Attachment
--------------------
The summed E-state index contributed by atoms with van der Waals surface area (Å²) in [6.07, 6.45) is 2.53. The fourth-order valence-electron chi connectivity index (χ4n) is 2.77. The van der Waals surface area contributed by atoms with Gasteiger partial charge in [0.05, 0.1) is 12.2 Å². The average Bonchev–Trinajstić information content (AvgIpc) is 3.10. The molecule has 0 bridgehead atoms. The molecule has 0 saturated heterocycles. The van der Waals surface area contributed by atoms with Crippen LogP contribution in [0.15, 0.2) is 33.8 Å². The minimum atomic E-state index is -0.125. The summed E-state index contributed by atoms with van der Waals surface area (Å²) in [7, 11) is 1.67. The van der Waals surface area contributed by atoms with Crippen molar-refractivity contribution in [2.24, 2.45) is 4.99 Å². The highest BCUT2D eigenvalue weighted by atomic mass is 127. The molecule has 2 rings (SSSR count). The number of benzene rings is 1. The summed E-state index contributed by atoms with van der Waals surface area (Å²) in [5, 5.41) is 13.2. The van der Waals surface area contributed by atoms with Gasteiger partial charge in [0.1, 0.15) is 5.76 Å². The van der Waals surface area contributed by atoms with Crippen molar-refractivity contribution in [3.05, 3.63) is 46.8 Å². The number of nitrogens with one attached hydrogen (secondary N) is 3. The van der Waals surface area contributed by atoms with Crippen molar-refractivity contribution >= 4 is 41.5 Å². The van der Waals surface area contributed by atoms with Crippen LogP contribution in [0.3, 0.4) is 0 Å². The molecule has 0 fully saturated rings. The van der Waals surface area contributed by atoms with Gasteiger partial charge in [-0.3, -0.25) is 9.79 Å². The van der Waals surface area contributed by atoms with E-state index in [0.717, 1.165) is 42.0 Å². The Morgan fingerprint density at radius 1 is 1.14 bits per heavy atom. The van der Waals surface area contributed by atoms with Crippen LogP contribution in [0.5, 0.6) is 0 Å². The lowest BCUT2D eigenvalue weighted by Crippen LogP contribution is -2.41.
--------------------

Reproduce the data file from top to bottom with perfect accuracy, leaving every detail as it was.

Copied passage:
The summed E-state index contributed by atoms with van der Waals surface area (Å²) in [6.07, 6.45) is 2.53. The fourth-order valence-electron chi connectivity index (χ4n) is 2.77. The van der Waals surface area contributed by atoms with Gasteiger partial charge in [0.05, 0.1) is 12.2 Å². The average Bonchev–Trinajstić information content (AvgIpc) is 3.10. The molecule has 0 bridgehead atoms. The molecule has 0 saturated heterocycles. The van der Waals surface area contributed by atoms with Crippen LogP contribution in [0.15, 0.2) is 33.8 Å². The minimum atomic E-state index is -0.125. The summed E-state index contributed by atoms with van der Waals surface area (Å²) in [7, 11) is 1.67. The van der Waals surface area contributed by atoms with Crippen molar-refractivity contribution in [2.24, 2.45) is 4.99 Å². The highest BCUT2D eigenvalue weighted by atomic mass is 127. The molecule has 2 rings (SSSR count). The number of benzene rings is 1. The summed E-state index contributed by atoms with van der Waals surface area (Å²) in [5, 5.41) is 13.2. The van der Waals surface area contributed by atoms with Gasteiger partial charge in [0.1, 0.15) is 5.76 Å². The van der Waals surface area contributed by atoms with Crippen molar-refractivity contribution in [3.05, 3.63) is 46.8 Å². The number of nitrogens with one attached hydrogen (secondary N) is 3. The van der Waals surface area contributed by atoms with Crippen molar-refractivity contribution >= 4 is 41.5 Å². The van der Waals surface area contributed by atoms with Crippen LogP contribution in [0.3, 0.4) is 0 Å². The molecule has 0 fully saturated rings. The van der Waals surface area contributed by atoms with Gasteiger partial charge in [-0.3, -0.25) is 9.79 Å². The van der Waals surface area contributed by atoms with E-state index in [0.717, 1.165) is 42.0 Å². The Morgan fingerprint density at radius 1 is 1.14 bits per heavy atom. The van der Waals surface area contributed by atoms with Crippen LogP contribution in [0.5, 0.6) is 0 Å². The lowest BCUT2D eigenvalue weighted by Crippen LogP contribution is -2.41.